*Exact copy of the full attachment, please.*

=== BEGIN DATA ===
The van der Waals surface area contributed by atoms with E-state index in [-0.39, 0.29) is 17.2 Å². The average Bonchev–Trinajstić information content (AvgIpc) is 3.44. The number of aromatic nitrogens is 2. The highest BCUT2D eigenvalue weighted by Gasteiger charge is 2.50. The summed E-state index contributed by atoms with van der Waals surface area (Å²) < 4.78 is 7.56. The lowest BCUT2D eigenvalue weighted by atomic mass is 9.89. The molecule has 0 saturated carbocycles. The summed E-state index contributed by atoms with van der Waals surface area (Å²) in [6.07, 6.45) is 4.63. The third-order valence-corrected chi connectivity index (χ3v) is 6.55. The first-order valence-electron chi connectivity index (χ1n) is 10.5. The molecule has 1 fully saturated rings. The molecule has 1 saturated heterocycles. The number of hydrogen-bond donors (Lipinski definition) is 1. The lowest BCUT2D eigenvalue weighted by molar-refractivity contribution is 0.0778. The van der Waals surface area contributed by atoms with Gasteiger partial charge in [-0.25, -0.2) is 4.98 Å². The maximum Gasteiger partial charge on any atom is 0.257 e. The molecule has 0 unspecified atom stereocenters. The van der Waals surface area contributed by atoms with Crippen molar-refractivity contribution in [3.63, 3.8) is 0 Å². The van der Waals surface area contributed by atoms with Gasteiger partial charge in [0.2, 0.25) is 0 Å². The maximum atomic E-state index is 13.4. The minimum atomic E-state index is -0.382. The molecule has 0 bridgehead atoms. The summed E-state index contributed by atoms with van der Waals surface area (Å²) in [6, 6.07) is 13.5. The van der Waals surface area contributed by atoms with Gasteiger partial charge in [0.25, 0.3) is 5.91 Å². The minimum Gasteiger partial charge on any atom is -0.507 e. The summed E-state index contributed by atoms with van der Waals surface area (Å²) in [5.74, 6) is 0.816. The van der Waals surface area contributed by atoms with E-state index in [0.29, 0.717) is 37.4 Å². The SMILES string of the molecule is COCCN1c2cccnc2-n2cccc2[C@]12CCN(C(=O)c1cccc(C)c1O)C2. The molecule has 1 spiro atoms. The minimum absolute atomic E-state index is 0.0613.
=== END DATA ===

The van der Waals surface area contributed by atoms with E-state index in [-0.39, 0.29) is 17.2 Å². The average Bonchev–Trinajstić information content (AvgIpc) is 3.44. The number of aromatic nitrogens is 2. The highest BCUT2D eigenvalue weighted by Gasteiger charge is 2.50. The summed E-state index contributed by atoms with van der Waals surface area (Å²) < 4.78 is 7.56. The lowest BCUT2D eigenvalue weighted by atomic mass is 9.89. The molecule has 0 saturated carbocycles. The summed E-state index contributed by atoms with van der Waals surface area (Å²) in [6.07, 6.45) is 4.63. The third-order valence-corrected chi connectivity index (χ3v) is 6.55. The first-order valence-electron chi connectivity index (χ1n) is 10.5. The molecule has 1 fully saturated rings. The molecule has 1 saturated heterocycles. The number of hydrogen-bond donors (Lipinski definition) is 1. The lowest BCUT2D eigenvalue weighted by molar-refractivity contribution is 0.0778. The van der Waals surface area contributed by atoms with Gasteiger partial charge in [-0.25, -0.2) is 4.98 Å². The maximum Gasteiger partial charge on any atom is 0.257 e. The molecule has 0 unspecified atom stereocenters. The van der Waals surface area contributed by atoms with Crippen molar-refractivity contribution in [3.63, 3.8) is 0 Å². The van der Waals surface area contributed by atoms with Gasteiger partial charge in [0.2, 0.25) is 0 Å². The maximum atomic E-state index is 13.4. The minimum atomic E-state index is -0.382. The molecule has 0 bridgehead atoms. The summed E-state index contributed by atoms with van der Waals surface area (Å²) in [6, 6.07) is 13.5. The van der Waals surface area contributed by atoms with Gasteiger partial charge in [0.25, 0.3) is 5.91 Å². The minimum Gasteiger partial charge on any atom is -0.507 e. The summed E-state index contributed by atoms with van der Waals surface area (Å²) in [5.74, 6) is 0.816. The van der Waals surface area contributed by atoms with E-state index in [0.29, 0.717) is 37.4 Å². The SMILES string of the molecule is COCCN1c2cccnc2-n2cccc2[C@]12CCN(C(=O)c1cccc(C)c1O)C2. The molecule has 1 spiro atoms. The minimum absolute atomic E-state index is 0.0613.